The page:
Big Bang Theory: “lies from the pit of hell”

by Richard on October 6, 2012

This congressman, Paul Broun, is apparently on the House Science Committee. He’s also an MD, both of which might mislead you into thinking he might know something about science.

Stuff like this makes me despair. The worst of it is, he doesn’t sound like he knows much about the Bible either.

h/t: Huffington Post

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Congressman Paul Broun’s Lies from the Pit of Hell
10.08.12 at 1:54 pm

{ 8 comments… read them below or add one }

1

Dave Faulkner 10.06.12 at 11:28 pm

Oh dear.

2

Mark Byron 10.07.12 at 11:16 pm

Knowing evolutionary theory doesn’t always translate into buying into it; If that were the case, we’d not see a solid majority of Americans holding to a creationist viewpoint, since it’s been part of biology classes for the better part of a century.

That being said, I’m scratching my head at his bashing of embryology.

3

Richard 10.07.12 at 11:21 pm

>> …we’d not see a solid majority of Americans holding to a creationist viewpoint

Is that true, or are you winding me up?

4

Mark Byron 10.08.12 at 4:42 am

I just grabbed some information from Gallop based on their last polling on the issue in May 2012-
46%-God created humans in present form
32%-God guided evolution
15%-Evolution, God not involved.

Not quite a pure majority, but close. 78% would be on board some sort of Intelligent Design motif.

5

Richard 10.08.12 at 9:09 am

I’m relieved to see that there’s no absolute majority for a straightforwardly creationist position. Even so, that 46% suggests that science education in the US isn’t as robust as you might hope. Of course, this kind of statistic is very dependent on how the questions I asked. I dare say I could be made to sound like a creationist if the questions were (im)properly framed.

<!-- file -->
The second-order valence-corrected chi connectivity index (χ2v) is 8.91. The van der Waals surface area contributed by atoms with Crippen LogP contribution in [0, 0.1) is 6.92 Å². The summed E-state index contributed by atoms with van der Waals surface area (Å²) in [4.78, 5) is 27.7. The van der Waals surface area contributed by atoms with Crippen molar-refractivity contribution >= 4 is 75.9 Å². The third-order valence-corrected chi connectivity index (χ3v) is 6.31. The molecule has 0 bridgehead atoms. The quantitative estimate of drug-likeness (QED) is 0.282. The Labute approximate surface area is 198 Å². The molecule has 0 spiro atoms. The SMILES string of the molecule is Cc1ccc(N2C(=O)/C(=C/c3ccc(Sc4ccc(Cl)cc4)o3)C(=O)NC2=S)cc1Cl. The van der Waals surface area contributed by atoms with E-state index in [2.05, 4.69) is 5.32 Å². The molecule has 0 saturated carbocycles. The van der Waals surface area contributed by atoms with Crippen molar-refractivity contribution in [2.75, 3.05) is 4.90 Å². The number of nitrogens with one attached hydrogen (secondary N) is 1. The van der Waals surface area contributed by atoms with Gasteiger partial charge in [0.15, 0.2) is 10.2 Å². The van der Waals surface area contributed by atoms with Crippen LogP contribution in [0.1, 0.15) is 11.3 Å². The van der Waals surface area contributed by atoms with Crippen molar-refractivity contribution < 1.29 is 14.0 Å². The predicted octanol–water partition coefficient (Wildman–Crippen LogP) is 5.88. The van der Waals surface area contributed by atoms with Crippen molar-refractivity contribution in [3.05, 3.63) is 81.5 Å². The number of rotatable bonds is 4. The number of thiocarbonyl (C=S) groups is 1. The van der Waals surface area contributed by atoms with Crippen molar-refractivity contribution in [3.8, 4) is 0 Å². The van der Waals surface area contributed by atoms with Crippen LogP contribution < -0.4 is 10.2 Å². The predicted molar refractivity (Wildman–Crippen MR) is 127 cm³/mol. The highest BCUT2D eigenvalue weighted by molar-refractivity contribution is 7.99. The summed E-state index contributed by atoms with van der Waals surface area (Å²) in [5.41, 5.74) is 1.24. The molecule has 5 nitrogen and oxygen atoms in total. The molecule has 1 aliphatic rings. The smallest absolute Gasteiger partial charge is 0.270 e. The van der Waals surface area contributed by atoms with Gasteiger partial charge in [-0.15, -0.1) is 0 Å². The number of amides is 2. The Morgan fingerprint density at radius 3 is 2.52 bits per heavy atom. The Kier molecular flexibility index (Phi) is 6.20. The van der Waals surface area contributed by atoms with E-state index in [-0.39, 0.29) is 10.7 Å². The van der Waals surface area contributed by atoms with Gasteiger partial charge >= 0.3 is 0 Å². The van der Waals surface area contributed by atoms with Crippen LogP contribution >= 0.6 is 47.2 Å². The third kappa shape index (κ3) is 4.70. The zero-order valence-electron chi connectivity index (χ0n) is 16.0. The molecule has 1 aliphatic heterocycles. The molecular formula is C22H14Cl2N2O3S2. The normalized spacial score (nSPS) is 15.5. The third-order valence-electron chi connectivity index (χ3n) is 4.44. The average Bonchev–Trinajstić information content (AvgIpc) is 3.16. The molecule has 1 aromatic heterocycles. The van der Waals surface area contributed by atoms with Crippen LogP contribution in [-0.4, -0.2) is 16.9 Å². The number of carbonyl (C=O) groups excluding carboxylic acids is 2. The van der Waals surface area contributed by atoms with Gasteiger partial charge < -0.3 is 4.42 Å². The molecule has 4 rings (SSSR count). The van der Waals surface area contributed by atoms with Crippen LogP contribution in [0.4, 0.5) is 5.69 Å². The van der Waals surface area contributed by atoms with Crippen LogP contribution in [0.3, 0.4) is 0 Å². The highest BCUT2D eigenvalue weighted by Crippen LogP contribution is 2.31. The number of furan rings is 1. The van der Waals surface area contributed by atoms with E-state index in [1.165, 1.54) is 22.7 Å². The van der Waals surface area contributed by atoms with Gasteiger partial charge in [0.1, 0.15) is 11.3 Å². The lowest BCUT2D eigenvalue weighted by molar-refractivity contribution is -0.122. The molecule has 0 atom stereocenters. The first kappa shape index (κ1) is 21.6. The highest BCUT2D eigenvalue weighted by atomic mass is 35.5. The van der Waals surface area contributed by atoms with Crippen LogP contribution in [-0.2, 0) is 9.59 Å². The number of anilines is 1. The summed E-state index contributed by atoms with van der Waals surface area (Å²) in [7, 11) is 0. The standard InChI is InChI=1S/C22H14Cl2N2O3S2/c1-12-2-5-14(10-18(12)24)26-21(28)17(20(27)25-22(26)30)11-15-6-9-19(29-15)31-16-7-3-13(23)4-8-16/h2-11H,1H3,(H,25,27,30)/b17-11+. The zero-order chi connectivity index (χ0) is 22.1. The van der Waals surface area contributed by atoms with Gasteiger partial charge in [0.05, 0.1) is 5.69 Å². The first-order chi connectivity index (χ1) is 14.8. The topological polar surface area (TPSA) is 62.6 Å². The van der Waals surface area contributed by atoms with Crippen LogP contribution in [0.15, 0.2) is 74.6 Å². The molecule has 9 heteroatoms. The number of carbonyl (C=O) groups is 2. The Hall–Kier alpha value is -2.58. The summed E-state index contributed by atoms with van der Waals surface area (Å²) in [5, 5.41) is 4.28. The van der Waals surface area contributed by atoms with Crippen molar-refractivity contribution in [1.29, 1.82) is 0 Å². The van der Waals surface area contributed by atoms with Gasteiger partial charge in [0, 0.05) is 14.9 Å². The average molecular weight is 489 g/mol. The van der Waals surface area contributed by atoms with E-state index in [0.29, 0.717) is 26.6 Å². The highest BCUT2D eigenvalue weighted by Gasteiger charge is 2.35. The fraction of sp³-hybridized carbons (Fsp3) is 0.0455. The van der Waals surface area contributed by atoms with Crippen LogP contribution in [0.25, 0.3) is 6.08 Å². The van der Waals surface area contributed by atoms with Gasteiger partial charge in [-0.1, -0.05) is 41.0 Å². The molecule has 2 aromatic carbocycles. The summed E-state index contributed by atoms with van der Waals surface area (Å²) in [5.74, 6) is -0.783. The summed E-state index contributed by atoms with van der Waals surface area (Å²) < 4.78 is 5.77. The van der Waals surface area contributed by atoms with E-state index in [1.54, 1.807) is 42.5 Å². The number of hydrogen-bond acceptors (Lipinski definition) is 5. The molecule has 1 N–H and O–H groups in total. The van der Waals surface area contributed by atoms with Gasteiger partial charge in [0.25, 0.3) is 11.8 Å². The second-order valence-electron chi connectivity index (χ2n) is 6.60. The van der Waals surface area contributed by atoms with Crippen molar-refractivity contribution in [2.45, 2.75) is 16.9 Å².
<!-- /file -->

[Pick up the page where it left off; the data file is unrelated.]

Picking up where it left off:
6

Mark Byron 10.09.12 at 1:46 am

Science education isn’t that bad. Most of the 46% could probably explain the basics of evolutionary theory to you; what science ed can’t do is deprogram religious teachings. Then, it becomes “the scientists believe evolution is what did it, but if you take the miraculous out of the mix, it has to be evolution, even if it’s a long-shot.” Most Americans aren’t going to ditch the idea of a hands-on God even if science does that in their frameworks.

7

Richard 10.09.12 at 9:22 am

I have to say, that if 46% can come through a science education without recognizing the evidence for evolution, then that education has failed them pretty badly.

It matters, because in order to make appropriate rational responses to climate change we need people to be able to have the tools for assessing evidence. And we don’t have that in either of our countries at present.

8

Mark Byron 10.09.12 at 11:16 am

One difference with climate change is that people aren’t feeling the need to go to the mat to defend their Bible-centric faith on it. Thus, folks have the luxury to view the evidence without feeling that it’s at war with their faith.

However, since there is an anti-egghead meme alive in the more capital-f fundamentalist quadrants, the climatologists get tarred with the same brush applied to evolutionary biologists, especially if old data goes back more than a few thousand years and bumps up against a young-earth calendar.

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